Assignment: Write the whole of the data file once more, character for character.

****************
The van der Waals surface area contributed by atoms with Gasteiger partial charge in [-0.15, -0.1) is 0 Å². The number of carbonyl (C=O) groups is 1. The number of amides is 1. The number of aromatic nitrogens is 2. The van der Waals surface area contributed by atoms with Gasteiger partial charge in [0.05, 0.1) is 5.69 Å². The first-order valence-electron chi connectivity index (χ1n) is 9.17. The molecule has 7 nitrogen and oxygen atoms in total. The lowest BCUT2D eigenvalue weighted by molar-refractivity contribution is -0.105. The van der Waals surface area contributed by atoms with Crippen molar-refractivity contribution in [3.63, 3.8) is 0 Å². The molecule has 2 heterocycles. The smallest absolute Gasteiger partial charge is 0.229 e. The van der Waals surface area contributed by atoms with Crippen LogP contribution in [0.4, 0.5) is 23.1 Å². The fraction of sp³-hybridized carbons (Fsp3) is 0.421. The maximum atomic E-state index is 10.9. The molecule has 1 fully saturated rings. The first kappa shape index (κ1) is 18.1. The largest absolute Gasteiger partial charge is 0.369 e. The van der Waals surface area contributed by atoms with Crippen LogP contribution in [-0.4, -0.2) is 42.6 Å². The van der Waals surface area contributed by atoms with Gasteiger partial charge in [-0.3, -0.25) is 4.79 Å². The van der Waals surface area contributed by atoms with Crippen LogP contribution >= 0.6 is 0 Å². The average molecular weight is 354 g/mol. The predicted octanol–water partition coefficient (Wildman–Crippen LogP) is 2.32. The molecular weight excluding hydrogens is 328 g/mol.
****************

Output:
The van der Waals surface area contributed by atoms with Gasteiger partial charge in [-0.15, -0.1) is 0 Å². The number of carbonyl (C=O) groups is 1. The number of amides is 1. The number of aromatic nitrogens is 2. The van der Waals surface area contributed by atoms with Gasteiger partial charge in [0.05, 0.1) is 5.69 Å². The first-order valence-electron chi connectivity index (χ1n) is 9.17. The molecule has 7 nitrogen and oxygen atoms in total. The lowest BCUT2D eigenvalue weighted by molar-refractivity contribution is -0.105. The van der Waals surface area contributed by atoms with Crippen molar-refractivity contribution in [3.63, 3.8) is 0 Å². The molecule has 2 heterocycles. The smallest absolute Gasteiger partial charge is 0.229 e. The van der Waals surface area contributed by atoms with Crippen LogP contribution in [0.4, 0.5) is 23.1 Å². The fraction of sp³-hybridized carbons (Fsp3) is 0.421. The maximum atomic E-state index is 10.9. The molecule has 1 fully saturated rings. The first kappa shape index (κ1) is 18.1. The largest absolute Gasteiger partial charge is 0.369 e. The van der Waals surface area contributed by atoms with Crippen LogP contribution in [-0.4, -0.2) is 42.6 Å². The van der Waals surface area contributed by atoms with Gasteiger partial charge in [-0.3, -0.25) is 4.79 Å². The van der Waals surface area contributed by atoms with Crippen LogP contribution >= 0.6 is 0 Å². The average molecular weight is 354 g/mol. The predicted octanol–water partition coefficient (Wildman–Crippen LogP) is 2.32. The molecular weight excluding hydrogens is 328 g/mol.